What’s the point of their journey? We don’t know throughout the first two acts, only that it’s something important, as Aurora seems to have unspecified powers. The writers think they’re being effective by holding their revelations till the end, but in reality, they’re only draining the rest of the film of any kind of suspense; we don’t know what’s going on, nor do we care.
Then everything is revealed, and we realize why it was kept hush-hush: it’s a huge clusterfuck of illogical nonsense involving artificial intelligence, clones, religion, and virgin births. It makes absolutely zero sense within the logic of the film and it’s futuristic setting. And it introduces another terrible performance, this time from a great actress, Charlotte Rampling, who is forced to spew out a lot of the nonsense.
The last 15 minutes of Babylon A.D. are madness, a clear sign that something went horribly, horribly wrong during the making (and editing) of the film. Director Kassovitz has disowned the final product, which has killed off his Hollywood career; let’s hope he goes back to making films like La Haine.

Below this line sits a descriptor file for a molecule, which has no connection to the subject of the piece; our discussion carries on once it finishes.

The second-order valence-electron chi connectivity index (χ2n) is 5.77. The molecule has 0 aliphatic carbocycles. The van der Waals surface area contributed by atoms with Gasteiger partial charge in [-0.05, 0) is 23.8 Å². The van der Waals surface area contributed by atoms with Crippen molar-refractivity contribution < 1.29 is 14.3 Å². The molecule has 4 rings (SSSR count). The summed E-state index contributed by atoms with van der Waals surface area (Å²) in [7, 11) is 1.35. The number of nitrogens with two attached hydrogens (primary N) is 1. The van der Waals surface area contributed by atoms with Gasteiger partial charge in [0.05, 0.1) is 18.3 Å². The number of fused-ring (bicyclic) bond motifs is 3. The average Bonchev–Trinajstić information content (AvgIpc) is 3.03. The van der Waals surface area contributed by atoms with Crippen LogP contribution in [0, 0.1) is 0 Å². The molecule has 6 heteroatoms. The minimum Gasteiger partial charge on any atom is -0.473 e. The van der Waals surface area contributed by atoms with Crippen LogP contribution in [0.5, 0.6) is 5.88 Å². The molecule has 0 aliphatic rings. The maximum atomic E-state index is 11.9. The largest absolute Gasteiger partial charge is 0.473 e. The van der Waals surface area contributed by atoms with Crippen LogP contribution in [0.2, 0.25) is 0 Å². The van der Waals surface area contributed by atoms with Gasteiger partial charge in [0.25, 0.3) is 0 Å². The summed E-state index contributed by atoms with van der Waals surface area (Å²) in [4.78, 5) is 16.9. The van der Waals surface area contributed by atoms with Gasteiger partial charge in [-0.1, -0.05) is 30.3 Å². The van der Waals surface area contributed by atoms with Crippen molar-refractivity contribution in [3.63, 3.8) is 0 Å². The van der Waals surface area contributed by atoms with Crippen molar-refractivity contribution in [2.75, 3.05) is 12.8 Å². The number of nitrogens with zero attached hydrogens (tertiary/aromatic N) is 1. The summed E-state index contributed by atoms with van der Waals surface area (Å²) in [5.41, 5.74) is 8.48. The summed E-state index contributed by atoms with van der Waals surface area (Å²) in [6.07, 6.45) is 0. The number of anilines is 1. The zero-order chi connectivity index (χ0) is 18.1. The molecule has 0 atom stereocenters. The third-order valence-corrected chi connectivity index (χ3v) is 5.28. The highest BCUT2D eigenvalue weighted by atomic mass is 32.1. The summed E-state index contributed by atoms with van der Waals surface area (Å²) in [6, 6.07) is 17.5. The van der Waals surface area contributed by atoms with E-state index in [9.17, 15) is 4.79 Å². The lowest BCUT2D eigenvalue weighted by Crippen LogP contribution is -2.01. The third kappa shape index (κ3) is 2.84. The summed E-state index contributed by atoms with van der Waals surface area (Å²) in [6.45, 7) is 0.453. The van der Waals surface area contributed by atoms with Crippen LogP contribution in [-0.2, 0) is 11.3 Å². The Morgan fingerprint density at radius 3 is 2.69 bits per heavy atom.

There’s a longstanding tradition of studio interference in big-budget sci-fi (see: Brazil) but I doubt this one had much of a chance from the outset. The production itself, however, is mostly first-rate; there’s certainly a lot of money up there on the screen.
(Babylon A.D. is hitting Prague cinemas some eighteen months after it was released throughout the rest of the world. Of all the films to resurrect…)
Also opening: I Love You Phillip Morris (showtimes | IMDb), a gay-themed drama starring Jim Carrey and Ewan McGregor that played at Sundance 2009 but has yet to secure a release in the US. Screening in English with Czech subtitles; I’m currently in the states and haven’t had a chance to catch it.